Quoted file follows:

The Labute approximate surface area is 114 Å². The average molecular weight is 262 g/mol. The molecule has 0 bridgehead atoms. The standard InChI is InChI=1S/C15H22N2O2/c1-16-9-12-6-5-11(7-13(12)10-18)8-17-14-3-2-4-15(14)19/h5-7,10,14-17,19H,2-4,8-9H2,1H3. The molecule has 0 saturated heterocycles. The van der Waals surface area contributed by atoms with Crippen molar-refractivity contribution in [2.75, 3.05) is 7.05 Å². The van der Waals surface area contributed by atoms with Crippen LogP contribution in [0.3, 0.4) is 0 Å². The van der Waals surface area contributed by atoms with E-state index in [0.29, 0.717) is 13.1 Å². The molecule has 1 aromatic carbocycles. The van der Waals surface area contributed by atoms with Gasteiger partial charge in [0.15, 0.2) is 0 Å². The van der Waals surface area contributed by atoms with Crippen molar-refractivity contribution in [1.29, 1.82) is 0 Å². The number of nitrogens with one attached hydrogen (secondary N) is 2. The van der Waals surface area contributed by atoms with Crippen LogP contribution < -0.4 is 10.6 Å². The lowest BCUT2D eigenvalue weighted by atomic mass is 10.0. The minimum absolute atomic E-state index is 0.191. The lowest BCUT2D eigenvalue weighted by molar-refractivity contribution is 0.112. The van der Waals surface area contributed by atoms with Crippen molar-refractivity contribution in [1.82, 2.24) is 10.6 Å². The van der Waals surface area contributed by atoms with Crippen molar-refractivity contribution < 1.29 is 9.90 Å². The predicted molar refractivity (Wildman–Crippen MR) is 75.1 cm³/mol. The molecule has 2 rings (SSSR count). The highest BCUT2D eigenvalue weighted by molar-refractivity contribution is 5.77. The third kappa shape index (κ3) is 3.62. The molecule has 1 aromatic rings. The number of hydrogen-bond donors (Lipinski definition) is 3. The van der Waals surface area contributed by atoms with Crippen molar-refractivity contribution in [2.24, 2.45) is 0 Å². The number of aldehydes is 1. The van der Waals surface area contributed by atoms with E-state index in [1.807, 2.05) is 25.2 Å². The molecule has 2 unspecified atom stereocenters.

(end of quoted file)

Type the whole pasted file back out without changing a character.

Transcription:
The Labute approximate surface area is 114 Å². The average molecular weight is 262 g/mol. The molecule has 0 bridgehead atoms. The standard InChI is InChI=1S/C15H22N2O2/c1-16-9-12-6-5-11(7-13(12)10-18)8-17-14-3-2-4-15(14)19/h5-7,10,14-17,19H,2-4,8-9H2,1H3. The molecule has 0 saturated heterocycles. The van der Waals surface area contributed by atoms with Crippen molar-refractivity contribution in [2.75, 3.05) is 7.05 Å². The van der Waals surface area contributed by atoms with Crippen LogP contribution in [0.3, 0.4) is 0 Å². The van der Waals surface area contributed by atoms with E-state index in [0.29, 0.717) is 13.1 Å². The molecule has 1 aromatic carbocycles. The van der Waals surface area contributed by atoms with Gasteiger partial charge in [0.15, 0.2) is 0 Å². The van der Waals surface area contributed by atoms with Crippen molar-refractivity contribution in [1.29, 1.82) is 0 Å². The number of nitrogens with one attached hydrogen (secondary N) is 2. The van der Waals surface area contributed by atoms with Crippen LogP contribution < -0.4 is 10.6 Å². The lowest BCUT2D eigenvalue weighted by atomic mass is 10.0. The minimum absolute atomic E-state index is 0.191. The lowest BCUT2D eigenvalue weighted by molar-refractivity contribution is 0.112. The van der Waals surface area contributed by atoms with Crippen molar-refractivity contribution in [1.82, 2.24) is 10.6 Å². The van der Waals surface area contributed by atoms with Crippen molar-refractivity contribution < 1.29 is 9.90 Å². The predicted molar refractivity (Wildman–Crippen MR) is 75.1 cm³/mol. The molecule has 2 rings (SSSR count). The highest BCUT2D eigenvalue weighted by molar-refractivity contribution is 5.77. The third kappa shape index (κ3) is 3.62. The molecule has 1 aromatic rings. The number of hydrogen-bond donors (Lipinski definition) is 3. The van der Waals surface area contributed by atoms with Crippen molar-refractivity contribution in [2.24, 2.45) is 0 Å². The number of aldehydes is 1. The van der Waals surface area contributed by atoms with E-state index in [1.807, 2.05) is 25.2 Å². The molecule has 2 unspecified atom stereocenters.